So, you see the crime related to the drug trade, the murder, theft, extortion, etc, to be "social good, progress, and economic growth"??

I assume you consider the Opium Wars to be the British Empire furthering the virtues of capitalism over the Chinese leaders who failed to see the great social good in their people being drug addicts.

Hey, the Godfather has to be one of the greatest movies illustrating the best of capitalism. Taking risks in the quest of profits, with the rewards going to the Don who builds the largest business empire and the best management....

Mulp, yeah it was so much better when the social democrat Nazis were doing the killing, lets move to that system instead of making the sensible and easy move of legalizing drugs, which would completely solve the problem.

It is really interesting how much of our entertainment - a hugely influential driver of ideas - is produced by a single culturally isolated tribe. The prejudices, neuroses, and pecadillos of this tribe are being constantly broadcasted to anyone not living in a cave, and besides worries about media bias, I am astonished that people are not more concerned about the undue influence of that single unrepresentative cultural group.

I think it can be much simpler than this, as corporations are simply entities that it is not unreasonable to believe would have the kind of power and reach to make good villains while not incurring the kind of public wrath if such villains were specific governments. There's really only a few choices of believable villains that could attack Cameron's giant smurfs.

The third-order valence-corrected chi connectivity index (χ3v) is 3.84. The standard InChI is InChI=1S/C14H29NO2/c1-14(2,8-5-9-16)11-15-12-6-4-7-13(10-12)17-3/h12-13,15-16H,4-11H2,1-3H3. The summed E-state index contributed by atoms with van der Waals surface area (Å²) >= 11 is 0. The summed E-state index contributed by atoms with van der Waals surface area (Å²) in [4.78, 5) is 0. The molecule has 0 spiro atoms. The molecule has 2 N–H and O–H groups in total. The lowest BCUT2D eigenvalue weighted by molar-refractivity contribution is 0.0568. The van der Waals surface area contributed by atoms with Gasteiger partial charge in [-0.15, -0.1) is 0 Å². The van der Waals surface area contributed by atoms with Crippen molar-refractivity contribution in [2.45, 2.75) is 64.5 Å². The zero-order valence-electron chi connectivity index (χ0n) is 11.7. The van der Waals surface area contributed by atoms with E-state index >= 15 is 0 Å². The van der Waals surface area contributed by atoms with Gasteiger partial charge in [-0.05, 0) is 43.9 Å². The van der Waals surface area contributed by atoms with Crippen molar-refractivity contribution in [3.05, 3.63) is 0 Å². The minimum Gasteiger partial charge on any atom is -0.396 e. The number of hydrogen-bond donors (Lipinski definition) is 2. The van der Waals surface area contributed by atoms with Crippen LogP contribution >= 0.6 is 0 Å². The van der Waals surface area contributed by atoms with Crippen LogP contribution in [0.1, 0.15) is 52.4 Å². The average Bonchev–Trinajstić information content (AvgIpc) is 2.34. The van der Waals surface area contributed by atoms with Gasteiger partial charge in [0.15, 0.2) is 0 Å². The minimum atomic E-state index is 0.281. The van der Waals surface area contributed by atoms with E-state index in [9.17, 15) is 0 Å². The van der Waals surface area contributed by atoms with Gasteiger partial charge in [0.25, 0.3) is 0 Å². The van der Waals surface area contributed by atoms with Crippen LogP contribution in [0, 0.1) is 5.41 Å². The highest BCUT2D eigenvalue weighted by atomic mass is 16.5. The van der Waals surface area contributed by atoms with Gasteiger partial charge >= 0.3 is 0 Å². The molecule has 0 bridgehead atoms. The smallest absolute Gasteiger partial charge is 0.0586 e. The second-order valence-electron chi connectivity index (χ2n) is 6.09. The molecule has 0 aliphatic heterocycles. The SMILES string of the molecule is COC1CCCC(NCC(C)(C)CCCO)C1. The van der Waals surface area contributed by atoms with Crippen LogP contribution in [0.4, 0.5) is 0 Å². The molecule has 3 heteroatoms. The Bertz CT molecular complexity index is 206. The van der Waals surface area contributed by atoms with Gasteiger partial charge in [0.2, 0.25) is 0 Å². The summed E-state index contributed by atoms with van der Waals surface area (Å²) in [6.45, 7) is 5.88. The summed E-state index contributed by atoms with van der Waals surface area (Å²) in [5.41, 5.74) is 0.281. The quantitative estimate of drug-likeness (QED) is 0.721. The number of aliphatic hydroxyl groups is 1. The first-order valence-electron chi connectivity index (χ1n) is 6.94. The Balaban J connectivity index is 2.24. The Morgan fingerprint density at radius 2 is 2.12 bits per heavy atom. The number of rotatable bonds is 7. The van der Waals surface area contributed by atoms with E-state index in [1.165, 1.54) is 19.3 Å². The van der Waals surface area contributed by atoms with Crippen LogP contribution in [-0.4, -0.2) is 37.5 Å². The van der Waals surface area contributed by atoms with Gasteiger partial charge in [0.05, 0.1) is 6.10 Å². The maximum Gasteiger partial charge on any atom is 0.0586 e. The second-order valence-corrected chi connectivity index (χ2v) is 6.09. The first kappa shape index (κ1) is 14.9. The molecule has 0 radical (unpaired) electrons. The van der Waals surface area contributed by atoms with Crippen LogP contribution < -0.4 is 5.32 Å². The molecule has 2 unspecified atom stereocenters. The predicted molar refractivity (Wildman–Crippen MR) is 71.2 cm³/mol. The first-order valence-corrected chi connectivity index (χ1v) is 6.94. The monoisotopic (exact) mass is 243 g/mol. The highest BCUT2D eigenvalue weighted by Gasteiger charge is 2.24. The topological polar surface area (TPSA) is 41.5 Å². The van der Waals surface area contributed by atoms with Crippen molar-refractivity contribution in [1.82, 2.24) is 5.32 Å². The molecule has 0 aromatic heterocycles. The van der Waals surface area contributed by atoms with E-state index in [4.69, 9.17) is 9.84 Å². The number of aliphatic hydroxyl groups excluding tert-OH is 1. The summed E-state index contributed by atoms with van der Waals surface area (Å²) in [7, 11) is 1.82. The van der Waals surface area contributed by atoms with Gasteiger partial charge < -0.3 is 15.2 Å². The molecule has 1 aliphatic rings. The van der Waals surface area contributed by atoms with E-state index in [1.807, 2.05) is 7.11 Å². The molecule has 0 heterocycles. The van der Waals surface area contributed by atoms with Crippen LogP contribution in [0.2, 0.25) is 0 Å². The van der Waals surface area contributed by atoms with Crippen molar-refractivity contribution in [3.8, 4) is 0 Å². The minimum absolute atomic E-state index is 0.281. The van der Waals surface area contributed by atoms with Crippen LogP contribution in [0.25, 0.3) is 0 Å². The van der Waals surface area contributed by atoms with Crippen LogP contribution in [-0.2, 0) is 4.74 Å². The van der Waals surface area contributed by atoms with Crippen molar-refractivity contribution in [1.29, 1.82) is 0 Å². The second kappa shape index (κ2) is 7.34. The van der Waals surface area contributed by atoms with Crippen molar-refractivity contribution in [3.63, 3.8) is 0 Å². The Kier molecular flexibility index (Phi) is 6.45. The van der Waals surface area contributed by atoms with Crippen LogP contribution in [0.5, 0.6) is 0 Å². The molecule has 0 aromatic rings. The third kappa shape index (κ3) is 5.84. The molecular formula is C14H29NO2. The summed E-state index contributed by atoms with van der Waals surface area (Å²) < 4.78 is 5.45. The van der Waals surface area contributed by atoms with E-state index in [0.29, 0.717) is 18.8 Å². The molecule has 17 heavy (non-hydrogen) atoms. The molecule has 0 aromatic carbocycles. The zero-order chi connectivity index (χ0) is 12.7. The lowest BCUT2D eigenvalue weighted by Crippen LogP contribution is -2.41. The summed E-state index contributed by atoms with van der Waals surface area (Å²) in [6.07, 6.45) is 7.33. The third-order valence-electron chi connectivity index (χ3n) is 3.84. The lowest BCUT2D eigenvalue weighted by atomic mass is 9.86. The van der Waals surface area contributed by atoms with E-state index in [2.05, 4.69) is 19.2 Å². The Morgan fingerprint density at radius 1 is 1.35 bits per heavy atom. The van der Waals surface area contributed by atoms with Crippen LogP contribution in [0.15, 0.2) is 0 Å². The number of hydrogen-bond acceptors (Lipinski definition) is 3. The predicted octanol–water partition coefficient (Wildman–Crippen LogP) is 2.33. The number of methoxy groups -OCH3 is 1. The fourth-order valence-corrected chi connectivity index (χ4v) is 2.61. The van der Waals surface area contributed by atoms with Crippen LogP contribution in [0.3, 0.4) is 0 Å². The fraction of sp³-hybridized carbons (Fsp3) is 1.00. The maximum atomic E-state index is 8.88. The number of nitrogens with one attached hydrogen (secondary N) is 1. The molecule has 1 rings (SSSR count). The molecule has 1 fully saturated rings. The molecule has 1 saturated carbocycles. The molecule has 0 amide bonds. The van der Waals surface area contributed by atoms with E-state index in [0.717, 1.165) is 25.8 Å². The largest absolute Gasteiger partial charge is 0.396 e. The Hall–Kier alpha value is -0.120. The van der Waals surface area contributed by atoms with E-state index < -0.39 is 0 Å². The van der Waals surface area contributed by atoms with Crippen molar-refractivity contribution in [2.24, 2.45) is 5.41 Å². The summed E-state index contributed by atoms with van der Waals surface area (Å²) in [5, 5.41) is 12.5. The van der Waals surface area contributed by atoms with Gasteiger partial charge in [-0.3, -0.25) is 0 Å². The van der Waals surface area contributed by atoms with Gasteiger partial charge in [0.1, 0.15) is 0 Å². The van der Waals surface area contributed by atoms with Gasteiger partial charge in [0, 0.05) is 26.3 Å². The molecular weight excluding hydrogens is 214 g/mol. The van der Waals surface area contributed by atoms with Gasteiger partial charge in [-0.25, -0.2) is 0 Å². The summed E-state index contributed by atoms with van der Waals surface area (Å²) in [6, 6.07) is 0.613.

Wasn't Stringer Bell doing an economics class?

Apologies, but even tardiness takes time . . .
Alex's citation here of Smith's invisible hand finally leads me to ask: is Smith known to've been at all familiar with G. B. Vico's New Science? It reminded me yet again of sections 132 and 1108 (Bergin/Fisch trans.) where Vico argued that the vices of ferocity, avarice, and ambition resulted historically (and however perversely or providentially) in development of the military, merchant, and governing classes, with the consequent strength, riches, and wisdom yielding the rudiments of a civil commonwealth. Was this a trope running through the 18th century? Have YOU read Vico, Alex?

BTW I think that a subject worth of study would be:

"How nepotism prolonged existence of Communist regimes in Central and Eastern Europe by mitigating some of the worst effects of planned economy."